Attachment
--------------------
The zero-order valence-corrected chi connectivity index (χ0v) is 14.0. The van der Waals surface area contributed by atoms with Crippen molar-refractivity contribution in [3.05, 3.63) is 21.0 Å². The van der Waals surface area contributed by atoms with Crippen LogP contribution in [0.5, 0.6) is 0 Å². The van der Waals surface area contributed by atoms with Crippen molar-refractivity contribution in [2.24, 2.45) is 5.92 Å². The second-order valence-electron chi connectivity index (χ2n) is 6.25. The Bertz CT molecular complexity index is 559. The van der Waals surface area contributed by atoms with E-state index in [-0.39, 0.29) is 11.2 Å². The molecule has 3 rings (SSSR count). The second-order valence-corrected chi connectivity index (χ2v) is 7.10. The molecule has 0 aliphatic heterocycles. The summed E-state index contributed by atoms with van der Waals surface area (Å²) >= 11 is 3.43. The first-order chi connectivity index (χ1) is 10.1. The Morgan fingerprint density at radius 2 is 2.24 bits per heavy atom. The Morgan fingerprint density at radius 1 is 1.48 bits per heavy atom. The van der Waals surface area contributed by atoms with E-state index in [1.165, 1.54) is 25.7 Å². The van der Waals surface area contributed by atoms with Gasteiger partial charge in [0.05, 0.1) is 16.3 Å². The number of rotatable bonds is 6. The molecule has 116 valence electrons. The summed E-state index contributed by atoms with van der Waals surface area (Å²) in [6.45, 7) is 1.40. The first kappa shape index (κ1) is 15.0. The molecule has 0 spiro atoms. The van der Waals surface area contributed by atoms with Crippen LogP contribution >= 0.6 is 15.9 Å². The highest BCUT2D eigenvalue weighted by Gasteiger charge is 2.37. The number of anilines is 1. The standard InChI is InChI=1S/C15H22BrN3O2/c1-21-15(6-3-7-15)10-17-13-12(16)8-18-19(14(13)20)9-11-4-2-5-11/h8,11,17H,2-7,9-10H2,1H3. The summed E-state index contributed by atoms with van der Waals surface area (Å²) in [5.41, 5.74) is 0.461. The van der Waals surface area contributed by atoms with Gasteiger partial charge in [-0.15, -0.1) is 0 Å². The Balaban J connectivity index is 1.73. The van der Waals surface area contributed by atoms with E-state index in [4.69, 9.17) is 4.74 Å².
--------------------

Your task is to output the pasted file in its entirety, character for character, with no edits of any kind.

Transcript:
The zero-order valence-corrected chi connectivity index (χ0v) is 14.0. The van der Waals surface area contributed by atoms with Crippen molar-refractivity contribution in [3.05, 3.63) is 21.0 Å². The van der Waals surface area contributed by atoms with Crippen LogP contribution in [0.5, 0.6) is 0 Å². The van der Waals surface area contributed by atoms with Crippen molar-refractivity contribution in [2.24, 2.45) is 5.92 Å². The second-order valence-electron chi connectivity index (χ2n) is 6.25. The Bertz CT molecular complexity index is 559. The van der Waals surface area contributed by atoms with E-state index in [-0.39, 0.29) is 11.2 Å². The molecule has 3 rings (SSSR count). The second-order valence-corrected chi connectivity index (χ2v) is 7.10. The molecule has 0 aliphatic heterocycles. The summed E-state index contributed by atoms with van der Waals surface area (Å²) >= 11 is 3.43. The first-order chi connectivity index (χ1) is 10.1. The Morgan fingerprint density at radius 2 is 2.24 bits per heavy atom. The Morgan fingerprint density at radius 1 is 1.48 bits per heavy atom. The van der Waals surface area contributed by atoms with E-state index in [1.165, 1.54) is 25.7 Å². The van der Waals surface area contributed by atoms with Gasteiger partial charge in [0.05, 0.1) is 16.3 Å². The number of rotatable bonds is 6. The molecule has 116 valence electrons. The summed E-state index contributed by atoms with van der Waals surface area (Å²) in [6.45, 7) is 1.40. The first kappa shape index (κ1) is 15.0. The molecule has 0 spiro atoms. The van der Waals surface area contributed by atoms with Crippen LogP contribution >= 0.6 is 15.9 Å². The highest BCUT2D eigenvalue weighted by Gasteiger charge is 2.37. The number of anilines is 1. The standard InChI is InChI=1S/C15H22BrN3O2/c1-21-15(6-3-7-15)10-17-13-12(16)8-18-19(14(13)20)9-11-4-2-5-11/h8,11,17H,2-7,9-10H2,1H3. The summed E-state index contributed by atoms with van der Waals surface area (Å²) in [5.41, 5.74) is 0.461. The van der Waals surface area contributed by atoms with Gasteiger partial charge in [-0.15, -0.1) is 0 Å². The Balaban J connectivity index is 1.73. The van der Waals surface area contributed by atoms with E-state index in [4.69, 9.17) is 4.74 Å².